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Behen Hogi Teri Movie Review

There are some lively scenes in the first half but director Ajay K. Pannalal can't sustain the comic momentum

Anupama ChopraAnupama Chopra

June 9, 2017 | 01:06 PM

FC Rating

★★★★★
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Behen Hogi Teri could have and should’ve been a better film. Firstly, it’s got Rajkummar Rao as Gattu, the boy next door, in a Lucknow mohalla. Rajkummar has the ability to light up even the most banal scenes. Even as this film gets more convoluted and exasperating, his sincerity stays on point. Gattu is a hapless, bumbling lover boy whose object of affection is the girl next door Binny. He describes her as his ‘knicker ke zamane ki mohabbat'. 

The other plus in Behen Hogi Teri are the dialogues written by Ajay K. Pannalal, Vinit Vyas and Sanchit Gupta. The film is peppered with funny lines that feel exactly right in this small town milieu. At one point, Gattu solemnly declares: hum bhi cultured launde hain. In another scene, his best friend Bhura talks about how he hardly ever met his father because he was always in jail. Director Ajay K. Pannalal, who has previously made a Punjabi film, gets the textures of the locality – it’s a microcosm of curious characters, high drama and of course, comedy.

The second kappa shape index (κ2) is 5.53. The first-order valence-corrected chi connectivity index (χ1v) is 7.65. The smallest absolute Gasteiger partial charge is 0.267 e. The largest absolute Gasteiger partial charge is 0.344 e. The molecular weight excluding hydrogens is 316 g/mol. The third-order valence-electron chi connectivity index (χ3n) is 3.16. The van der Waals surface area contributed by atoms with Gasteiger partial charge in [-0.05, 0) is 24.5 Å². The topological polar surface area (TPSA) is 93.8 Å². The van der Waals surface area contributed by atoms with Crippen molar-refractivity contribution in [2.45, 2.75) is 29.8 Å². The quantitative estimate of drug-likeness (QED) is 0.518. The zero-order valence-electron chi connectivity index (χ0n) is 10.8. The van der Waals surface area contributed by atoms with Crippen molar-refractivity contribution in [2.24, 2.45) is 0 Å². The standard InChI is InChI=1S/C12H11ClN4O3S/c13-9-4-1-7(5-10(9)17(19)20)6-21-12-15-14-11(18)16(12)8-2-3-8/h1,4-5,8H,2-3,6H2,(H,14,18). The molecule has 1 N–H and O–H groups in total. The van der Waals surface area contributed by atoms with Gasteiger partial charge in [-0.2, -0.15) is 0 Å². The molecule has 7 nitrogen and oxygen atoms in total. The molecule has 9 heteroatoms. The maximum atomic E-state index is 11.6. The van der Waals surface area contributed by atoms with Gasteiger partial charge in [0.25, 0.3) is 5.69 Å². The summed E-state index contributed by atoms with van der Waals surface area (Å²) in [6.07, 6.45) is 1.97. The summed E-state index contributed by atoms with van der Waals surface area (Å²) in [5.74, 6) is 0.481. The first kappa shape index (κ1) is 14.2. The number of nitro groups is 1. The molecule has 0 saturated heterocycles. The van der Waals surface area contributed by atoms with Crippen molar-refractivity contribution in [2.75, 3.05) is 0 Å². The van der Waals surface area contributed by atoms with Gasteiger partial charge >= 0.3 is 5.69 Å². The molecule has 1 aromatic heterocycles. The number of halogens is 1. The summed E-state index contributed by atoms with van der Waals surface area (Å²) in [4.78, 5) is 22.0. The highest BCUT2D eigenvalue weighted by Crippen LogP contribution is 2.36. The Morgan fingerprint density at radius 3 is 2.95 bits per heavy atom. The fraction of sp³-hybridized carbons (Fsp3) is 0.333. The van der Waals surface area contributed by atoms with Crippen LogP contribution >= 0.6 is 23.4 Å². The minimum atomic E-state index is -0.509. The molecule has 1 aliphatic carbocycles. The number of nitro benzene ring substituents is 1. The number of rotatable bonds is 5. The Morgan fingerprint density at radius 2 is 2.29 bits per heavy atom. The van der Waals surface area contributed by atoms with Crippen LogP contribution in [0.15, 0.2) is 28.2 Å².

This could have been fun. There are some lively scenes in the first half – Binny’s dadi’s funeral becomes an unexpected romantic highlight in Gattu’s life. But Ajay can’t sustain the comic momentum. Behen Hogi Teri unravels as the love story ties itself up in knots. The second half is stretched and tedious. The tangle of misunderstandings and lies goes on and on until you wish Bhura’s jailbird father, played by a glowering Gulshan Grover, would just shoot someone. Though I did enjoy seeing Ranjit on screen again as Bhura’s criminal tauji.

My other problem is that I didn’t get Binny, played by Shruti Haasan. This character is supposed to be a phataka. But she forces her sister to forcibly tie a rakhi to a boy she likes. Binny is in love with Gattu but she’s also happily doing wedding shopping with her fiancée Rahul. Basically, Binny is half-baked and poorly written. And unlike Rajkummar, Shruti doesn’t have the acting chops to camouflage that.

So Behen Hogi Teri sparkles and soon enough, sputters out. I’m going with two and a half stars. The additional half star is for Rajkummar who doesn’t let a sloppy script get in his way.